Bypass the bypass trust?
Implications of the 2010 Tax Act’s “portable” exclusion
Prior to 2011, the bypass trust, also known as the credit shelter trust, family trust, and the “B” trust, was necessary to ensure that the applicable exclusion amount of the first spouse to die wasn’t wasted. If all of the deceased spouse’s assets were transferred to the surviving spouse that qualified for the marital estate tax deduction, the assets would be included in the surviving spouse’s estate upon his or death death.
However, the Tax Relief, Unemployment Insurance Reauthorization and Job Creation Act of 2010 (2010 Tax Act) has replaced the old concept of “use it or lose it” with the “portability” concept. Under this 2010 Tax Act, a surviving spouse can utilize the unused applicable exclusion of the deceased spouse.
The 2010 Tax Act redefines the term “applicable exclusion amount” to equal the sum of
- The “basic exclusion amount” ($5 million); and
- In the case of the surviving spouse, the deceased spousal unused exclusion amount (DSEUA)
- DSEUA equals the unused basic exclusion amount of the “last” deceased spouse of the surviving spouse. Note that it is irrelevant whether the deceased spouse actually had assets equal to his unused exclusion amount.
- Accumulation of unused exclusions are not allowed.The portability rule does not apply to the possibility of accumulating the unused exclusions from several marriages. In the case of gifts, however, a person possibly could use the DSUEA from multiple spouses. But the maximum amount of the exclusion amount for a person will never be more than twice the basic exclusion amount.
- If the amount of DSUEA is later reduced (due to another marriage and death) where the surviving spouse used or intended to use a larger amount of DSUEA
- In the case of a lifetime gift, there should be no additional gift tax due because the credit against the gift tax was properly allowable at the time of the gift. However, the timing of a remarriage could trigger a gift tax. If the DSUEA of a donor decreases after a gift has been made, but before the end of the calendar year in which the gift has been made, the donor could owe gift tax.
- Recapturing of the gift tax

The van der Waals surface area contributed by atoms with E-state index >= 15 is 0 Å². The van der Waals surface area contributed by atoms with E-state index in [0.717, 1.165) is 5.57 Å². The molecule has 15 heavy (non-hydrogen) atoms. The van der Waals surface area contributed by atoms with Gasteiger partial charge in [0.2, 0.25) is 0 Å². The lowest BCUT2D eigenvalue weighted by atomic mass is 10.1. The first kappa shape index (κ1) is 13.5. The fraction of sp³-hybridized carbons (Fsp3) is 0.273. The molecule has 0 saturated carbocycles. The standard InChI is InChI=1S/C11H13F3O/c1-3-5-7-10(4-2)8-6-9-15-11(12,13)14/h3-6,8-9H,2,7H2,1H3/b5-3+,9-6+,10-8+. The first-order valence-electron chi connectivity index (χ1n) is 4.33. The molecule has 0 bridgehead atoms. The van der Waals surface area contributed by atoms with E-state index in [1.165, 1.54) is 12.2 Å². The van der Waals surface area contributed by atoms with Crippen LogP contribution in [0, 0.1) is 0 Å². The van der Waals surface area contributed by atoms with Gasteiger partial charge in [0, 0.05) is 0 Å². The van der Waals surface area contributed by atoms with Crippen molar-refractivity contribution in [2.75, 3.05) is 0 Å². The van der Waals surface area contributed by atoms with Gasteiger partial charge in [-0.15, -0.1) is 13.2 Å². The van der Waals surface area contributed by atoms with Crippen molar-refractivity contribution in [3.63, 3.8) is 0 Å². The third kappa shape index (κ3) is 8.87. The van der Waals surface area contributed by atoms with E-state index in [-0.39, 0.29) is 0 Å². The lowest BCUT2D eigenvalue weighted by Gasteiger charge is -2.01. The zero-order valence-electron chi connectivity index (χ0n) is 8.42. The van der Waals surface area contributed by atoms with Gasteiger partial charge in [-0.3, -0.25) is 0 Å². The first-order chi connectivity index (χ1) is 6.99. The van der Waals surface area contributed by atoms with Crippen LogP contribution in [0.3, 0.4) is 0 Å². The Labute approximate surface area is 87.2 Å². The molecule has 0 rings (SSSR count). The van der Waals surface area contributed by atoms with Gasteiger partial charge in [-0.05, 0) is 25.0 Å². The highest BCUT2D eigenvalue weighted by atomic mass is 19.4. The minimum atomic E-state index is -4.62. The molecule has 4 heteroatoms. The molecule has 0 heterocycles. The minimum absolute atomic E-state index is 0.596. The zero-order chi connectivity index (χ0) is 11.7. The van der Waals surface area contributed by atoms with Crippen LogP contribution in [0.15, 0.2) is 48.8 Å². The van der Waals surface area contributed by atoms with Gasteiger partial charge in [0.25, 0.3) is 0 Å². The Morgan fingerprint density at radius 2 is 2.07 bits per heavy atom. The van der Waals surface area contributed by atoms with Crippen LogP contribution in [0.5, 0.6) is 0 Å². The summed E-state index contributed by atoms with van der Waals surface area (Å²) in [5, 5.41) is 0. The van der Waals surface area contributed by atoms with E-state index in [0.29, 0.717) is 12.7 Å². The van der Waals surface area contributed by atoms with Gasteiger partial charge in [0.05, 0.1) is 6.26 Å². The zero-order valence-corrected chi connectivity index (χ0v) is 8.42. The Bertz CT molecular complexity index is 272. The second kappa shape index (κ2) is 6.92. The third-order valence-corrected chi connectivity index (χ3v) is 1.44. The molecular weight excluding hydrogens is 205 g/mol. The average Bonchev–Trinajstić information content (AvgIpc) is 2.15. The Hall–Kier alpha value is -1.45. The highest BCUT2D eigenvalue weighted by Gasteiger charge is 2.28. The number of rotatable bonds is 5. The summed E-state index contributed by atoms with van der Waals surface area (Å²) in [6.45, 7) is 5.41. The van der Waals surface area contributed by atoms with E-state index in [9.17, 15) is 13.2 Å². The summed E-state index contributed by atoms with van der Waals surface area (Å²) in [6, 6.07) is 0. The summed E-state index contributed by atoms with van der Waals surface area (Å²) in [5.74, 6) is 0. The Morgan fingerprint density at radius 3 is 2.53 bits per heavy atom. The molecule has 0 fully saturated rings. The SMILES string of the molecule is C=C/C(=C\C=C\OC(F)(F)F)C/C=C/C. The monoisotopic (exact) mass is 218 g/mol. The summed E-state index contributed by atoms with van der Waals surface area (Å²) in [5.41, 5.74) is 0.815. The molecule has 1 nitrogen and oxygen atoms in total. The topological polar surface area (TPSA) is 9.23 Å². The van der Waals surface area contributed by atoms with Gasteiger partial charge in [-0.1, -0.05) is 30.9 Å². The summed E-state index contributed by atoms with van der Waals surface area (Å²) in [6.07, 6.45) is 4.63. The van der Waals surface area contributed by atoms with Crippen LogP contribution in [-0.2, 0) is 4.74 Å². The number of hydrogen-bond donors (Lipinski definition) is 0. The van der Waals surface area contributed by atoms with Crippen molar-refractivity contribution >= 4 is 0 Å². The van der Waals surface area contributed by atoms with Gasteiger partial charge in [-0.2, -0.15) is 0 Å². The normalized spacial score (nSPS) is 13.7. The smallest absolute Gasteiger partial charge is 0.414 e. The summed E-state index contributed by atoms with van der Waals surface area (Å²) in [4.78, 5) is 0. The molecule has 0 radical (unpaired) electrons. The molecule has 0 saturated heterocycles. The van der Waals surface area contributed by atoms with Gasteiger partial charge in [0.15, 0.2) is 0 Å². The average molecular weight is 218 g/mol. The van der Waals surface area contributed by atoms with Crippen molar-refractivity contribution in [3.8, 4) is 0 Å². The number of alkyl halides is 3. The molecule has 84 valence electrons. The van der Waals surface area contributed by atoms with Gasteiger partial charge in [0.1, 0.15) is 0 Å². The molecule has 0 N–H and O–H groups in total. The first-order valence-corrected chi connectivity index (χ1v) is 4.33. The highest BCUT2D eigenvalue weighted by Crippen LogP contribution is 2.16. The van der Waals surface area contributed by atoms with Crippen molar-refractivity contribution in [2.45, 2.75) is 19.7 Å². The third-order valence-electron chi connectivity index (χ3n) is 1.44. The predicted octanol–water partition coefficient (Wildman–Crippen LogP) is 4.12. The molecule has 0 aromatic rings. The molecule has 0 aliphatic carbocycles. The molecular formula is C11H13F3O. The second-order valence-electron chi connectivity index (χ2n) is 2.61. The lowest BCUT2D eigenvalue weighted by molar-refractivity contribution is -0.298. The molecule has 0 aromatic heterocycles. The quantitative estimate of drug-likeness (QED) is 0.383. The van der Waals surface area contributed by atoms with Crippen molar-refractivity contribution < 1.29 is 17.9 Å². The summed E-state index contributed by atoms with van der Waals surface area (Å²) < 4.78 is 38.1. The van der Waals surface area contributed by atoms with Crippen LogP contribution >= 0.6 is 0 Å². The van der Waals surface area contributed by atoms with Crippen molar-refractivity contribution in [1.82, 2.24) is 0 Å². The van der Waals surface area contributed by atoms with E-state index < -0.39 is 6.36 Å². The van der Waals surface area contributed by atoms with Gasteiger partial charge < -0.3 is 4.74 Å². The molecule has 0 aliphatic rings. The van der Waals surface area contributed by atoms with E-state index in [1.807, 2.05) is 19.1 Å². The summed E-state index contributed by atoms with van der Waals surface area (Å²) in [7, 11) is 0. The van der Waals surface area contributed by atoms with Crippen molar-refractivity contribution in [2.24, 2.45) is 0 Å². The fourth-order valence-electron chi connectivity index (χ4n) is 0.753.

- The reunification of the gift and estate tax appears for the possibility of lifetime gifts that weren’t subject to gift tax to becoming subject to estate tax. As a result, the gift tax would be “recaptured” at death.
2 Rules to the Portability Provisions
- The executor must make an election on the estate tax return for the surviving spouse to be able to use the DSUEA and compute the amount of the DSUEA. The definition of the DSUEA references the basic exclusion amount of the “last such deceased spouse”, not the basic exclusion amount of the last such deceased spouse with respect to which an election to use the DSUEA has been made.
- The returns has to continued to be open to IRS examination past the statute of limitations for the IRS to determine the proper amount of DSUEA.
Reasons why portability doesn’t make the bypass trust obsolete
Prior to the portability concept, practitioners were limited to the use of qualified disclaimers to fully utilize the decedent’s applicable exclusion amount. But there are several reasons why portability doesn’t make the bypass trust obsolete.
- Generation-skipping transfer (GST) tax exemption isn’t portable. A surviving spouse can’t use any unused GST tax exemption of a pre-deceased spouse.
- A bypass trust shelters any appreciation on the trust assets during the surviving spouse’s life from estate tax upon his or her death.
- There’s a risk of failure to make a timely election for the surviving spouse to use the DSUEA on the estate tax return.
- Because the deceased spouse’s returns continue to be open to IRS examination, there is no finality as to how much exemption the deceased spouse actually used, and the surviving spouse is subject to a time-consuming and costly re-examination by the IRS years after the deceased spouse’s death.
- Portability applies to the unused exclusion amount of the “last” deceased spouse of the surviving spouse and thus can’t have the unused exemptions be accumulated from several marriages. But there is no limit to the number of bypass trusts that can be created for one person.
- There are non-tax benefits of retaining property in trust rather than distributing it outright (ie. creditor protection and planning for disability).
Although the portability provision is a beneficial addition to the Internal Revenue Code, the bypass trust should not automatically be bypassed.